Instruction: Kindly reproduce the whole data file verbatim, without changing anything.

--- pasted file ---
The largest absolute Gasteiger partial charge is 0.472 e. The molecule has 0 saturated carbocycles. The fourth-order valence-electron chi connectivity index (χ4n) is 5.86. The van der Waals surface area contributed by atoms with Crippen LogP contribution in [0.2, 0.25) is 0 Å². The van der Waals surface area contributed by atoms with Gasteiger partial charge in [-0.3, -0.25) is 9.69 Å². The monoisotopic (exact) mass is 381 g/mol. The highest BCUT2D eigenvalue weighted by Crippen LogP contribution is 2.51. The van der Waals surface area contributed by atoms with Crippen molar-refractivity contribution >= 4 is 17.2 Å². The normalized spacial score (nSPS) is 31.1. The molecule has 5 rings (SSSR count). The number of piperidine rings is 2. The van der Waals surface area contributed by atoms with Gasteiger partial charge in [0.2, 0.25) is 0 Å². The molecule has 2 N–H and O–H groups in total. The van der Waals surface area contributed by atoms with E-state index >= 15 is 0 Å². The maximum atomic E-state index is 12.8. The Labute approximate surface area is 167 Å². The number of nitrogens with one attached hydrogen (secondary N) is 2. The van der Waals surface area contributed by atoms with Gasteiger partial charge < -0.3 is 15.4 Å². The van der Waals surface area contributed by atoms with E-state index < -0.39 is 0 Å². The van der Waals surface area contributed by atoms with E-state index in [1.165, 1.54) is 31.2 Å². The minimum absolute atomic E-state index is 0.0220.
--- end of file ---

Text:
The largest absolute Gasteiger partial charge is 0.472 e. The molecule has 0 saturated carbocycles. The fourth-order valence-electron chi connectivity index (χ4n) is 5.86. The van der Waals surface area contributed by atoms with Crippen LogP contribution in [0.2, 0.25) is 0 Å². The van der Waals surface area contributed by atoms with Gasteiger partial charge in [-0.3, -0.25) is 9.69 Å². The monoisotopic (exact) mass is 381 g/mol. The highest BCUT2D eigenvalue weighted by Crippen LogP contribution is 2.51. The van der Waals surface area contributed by atoms with Crippen molar-refractivity contribution >= 4 is 17.2 Å². The normalized spacial score (nSPS) is 31.1. The molecule has 5 rings (SSSR count). The number of piperidine rings is 2. The van der Waals surface area contributed by atoms with Gasteiger partial charge in [0.2, 0.25) is 0 Å². The molecule has 2 N–H and O–H groups in total. The van der Waals surface area contributed by atoms with E-state index >= 15 is 0 Å². The maximum atomic E-state index is 12.8. The Labute approximate surface area is 167 Å². The number of nitrogens with one attached hydrogen (secondary N) is 2. The van der Waals surface area contributed by atoms with Gasteiger partial charge < -0.3 is 15.4 Å². The van der Waals surface area contributed by atoms with E-state index < -0.39 is 0 Å². The van der Waals surface area contributed by atoms with E-state index in [1.165, 1.54) is 31.2 Å². The minimum absolute atomic E-state index is 0.0220.